Beliefnet
The Deacon's Bench

Some rumors just won’t die. One of the most persistent ones floating around the blogosphere, and even in the mainstream press, is that a leading candidate for president is a Muslim.

Details here from Busted Halo:

Deb Geissler of Tuscaloosa, Alabama, is working the phone bank for Barack Obama headquarters in her home state, when she reaches a man who bristles at the mention of her candidate’s name.

“Obama?” he asks, sounding offended. “Isn’t he the Muslim one?”
“No, sir” answers Geissler. “He’s a Christian.”
“Well, I heard he’s Muslim.”

Geissler recounts this story to me on an unseasonably cold, gloomy Friday in Aiken, South Carolina. It’s the day before the South Carolina Democratic primary, and Geissler—a middle-aged nurse with piercing blue-grey eyes—is fresh off a six-hour car trip from Tuscaloosa. She is driving around a low-income black neighborhood of Aiken in her silver Honda Civic hybrid, along with three students from the University of Alabama: Ruthie Puckett, Crystal Murray and Jarvis Edwards. Like Geissler, they’ve come to help any way they can in the hours before Obama’s most important primary yet.

On streets like McCormick, Dillon and Toole, the houses sit close together. Many feature wooden front porches, held up by cinder blocks, and cars, as often as not, sit parked on the lawn. The four volunteers take turns hopping out of the Civic with a list of addresses where they have permission to place Obama door hangers. Together, they make up a diverse quartet, representing in miniature their candidate’s broad appeal. They are black and white, younger and older, and even American and Canadian—Geissler is a native of Nova Scotia.

In her almost stereotypically polite, North-of-the-border accent, Deb Geissler expresses her faith in Barack Obama. And she explains that in her eleven years in Alabama, she’s seen how much nastier America’s politics can be than their Canadian equivalent. For her, there is no clearer example than when she spoke with that man back in Tuscaloosa, wondering how he got his information or, frankly, why it would even matter.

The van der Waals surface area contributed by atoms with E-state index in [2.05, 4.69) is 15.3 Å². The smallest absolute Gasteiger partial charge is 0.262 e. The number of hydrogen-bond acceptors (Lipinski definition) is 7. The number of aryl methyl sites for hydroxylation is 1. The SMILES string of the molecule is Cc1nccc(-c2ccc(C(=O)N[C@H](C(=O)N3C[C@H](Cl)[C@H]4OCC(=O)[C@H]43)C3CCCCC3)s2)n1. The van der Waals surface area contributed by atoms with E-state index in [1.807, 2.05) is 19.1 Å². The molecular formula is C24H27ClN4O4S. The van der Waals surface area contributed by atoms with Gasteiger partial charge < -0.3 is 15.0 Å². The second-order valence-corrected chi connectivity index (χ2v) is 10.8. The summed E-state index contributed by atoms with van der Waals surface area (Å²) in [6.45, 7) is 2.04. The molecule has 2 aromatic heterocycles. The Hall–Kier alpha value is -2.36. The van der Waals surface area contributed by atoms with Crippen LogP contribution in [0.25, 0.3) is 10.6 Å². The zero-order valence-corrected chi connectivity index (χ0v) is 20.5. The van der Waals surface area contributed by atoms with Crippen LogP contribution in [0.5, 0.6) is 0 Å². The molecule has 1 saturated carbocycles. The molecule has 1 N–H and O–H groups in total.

Nobody is exactly sure where the rumor came from. Newsweek, which not long ago published an article about unsubstantiated accusations against Obama (all of which the magazine found to be maliciously false), wagered that the alleged link between Islam and the Illinois senator has been circulating in emails since January 2007 or earlier. But discredited or not, the whispers continue, and seem to be shaping votes, and not only in the Southern Bible Belt. On NPR last week, a reporter on the other side of the country interviewed a California handyman for a story about the popularity of Hillary Clinton among Hispanics in that state. The man sounded more frightened by Obama than in favor of the former First Lady.

“I don’t know, man,” he said. “I mean, we’re fighting over there in the Muslim world and we got a candidate that’s Muslim. That trips me out.”

You can read right here what the campaign is doing about the situation, what Obama himself has had to say about his faith.

And the New York Times last year had a compelling piece about Obama’s religion, as well.

Photo: by Linda Stelter, Associated Press